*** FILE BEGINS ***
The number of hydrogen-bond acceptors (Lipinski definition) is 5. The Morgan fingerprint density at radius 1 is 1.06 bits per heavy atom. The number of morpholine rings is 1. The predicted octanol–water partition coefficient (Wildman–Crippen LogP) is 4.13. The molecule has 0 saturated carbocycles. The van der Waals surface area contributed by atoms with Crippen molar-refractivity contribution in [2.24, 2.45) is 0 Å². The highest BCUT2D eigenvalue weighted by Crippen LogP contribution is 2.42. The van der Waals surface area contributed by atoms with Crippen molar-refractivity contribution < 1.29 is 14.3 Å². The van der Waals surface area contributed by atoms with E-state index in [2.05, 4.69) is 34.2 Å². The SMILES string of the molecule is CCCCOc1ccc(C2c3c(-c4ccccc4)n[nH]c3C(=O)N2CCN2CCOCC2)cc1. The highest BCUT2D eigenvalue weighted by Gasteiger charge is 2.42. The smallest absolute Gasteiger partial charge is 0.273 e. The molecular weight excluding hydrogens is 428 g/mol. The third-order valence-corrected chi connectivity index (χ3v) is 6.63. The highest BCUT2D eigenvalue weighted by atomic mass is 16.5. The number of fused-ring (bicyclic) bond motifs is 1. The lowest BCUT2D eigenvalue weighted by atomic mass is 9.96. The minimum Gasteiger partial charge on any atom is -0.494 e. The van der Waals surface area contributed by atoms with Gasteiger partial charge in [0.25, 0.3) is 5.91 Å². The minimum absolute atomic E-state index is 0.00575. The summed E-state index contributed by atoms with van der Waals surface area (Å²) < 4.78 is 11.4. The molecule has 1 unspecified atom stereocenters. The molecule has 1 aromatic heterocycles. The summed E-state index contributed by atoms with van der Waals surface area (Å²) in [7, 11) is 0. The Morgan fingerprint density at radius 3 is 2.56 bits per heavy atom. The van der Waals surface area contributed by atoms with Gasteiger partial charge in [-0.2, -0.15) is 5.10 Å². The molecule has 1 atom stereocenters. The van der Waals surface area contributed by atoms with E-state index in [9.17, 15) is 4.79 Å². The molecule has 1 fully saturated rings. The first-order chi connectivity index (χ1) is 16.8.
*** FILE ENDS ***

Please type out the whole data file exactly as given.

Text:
The number of hydrogen-bond acceptors (Lipinski definition) is 5. The Morgan fingerprint density at radius 1 is 1.06 bits per heavy atom. The number of morpholine rings is 1. The predicted octanol–water partition coefficient (Wildman–Crippen LogP) is 4.13. The molecule has 0 saturated carbocycles. The van der Waals surface area contributed by atoms with Crippen molar-refractivity contribution in [2.24, 2.45) is 0 Å². The highest BCUT2D eigenvalue weighted by Crippen LogP contribution is 2.42. The van der Waals surface area contributed by atoms with Crippen molar-refractivity contribution < 1.29 is 14.3 Å². The van der Waals surface area contributed by atoms with E-state index in [2.05, 4.69) is 34.2 Å². The SMILES string of the molecule is CCCCOc1ccc(C2c3c(-c4ccccc4)n[nH]c3C(=O)N2CCN2CCOCC2)cc1. The highest BCUT2D eigenvalue weighted by Gasteiger charge is 2.42. The smallest absolute Gasteiger partial charge is 0.273 e. The molecular weight excluding hydrogens is 428 g/mol. The third-order valence-corrected chi connectivity index (χ3v) is 6.63. The highest BCUT2D eigenvalue weighted by atomic mass is 16.5. The number of fused-ring (bicyclic) bond motifs is 1. The lowest BCUT2D eigenvalue weighted by atomic mass is 9.96. The minimum Gasteiger partial charge on any atom is -0.494 e. The van der Waals surface area contributed by atoms with Gasteiger partial charge in [0.25, 0.3) is 5.91 Å². The minimum absolute atomic E-state index is 0.00575. The summed E-state index contributed by atoms with van der Waals surface area (Å²) < 4.78 is 11.4. The molecule has 1 unspecified atom stereocenters. The molecule has 1 aromatic heterocycles. The summed E-state index contributed by atoms with van der Waals surface area (Å²) in [7, 11) is 0. The Morgan fingerprint density at radius 3 is 2.56 bits per heavy atom. The van der Waals surface area contributed by atoms with Gasteiger partial charge in [-0.2, -0.15) is 5.10 Å². The molecule has 1 atom stereocenters. The van der Waals surface area contributed by atoms with E-state index in [9.17, 15) is 4.79 Å². The molecule has 1 fully saturated rings. The first-order chi connectivity index (χ1) is 16.8.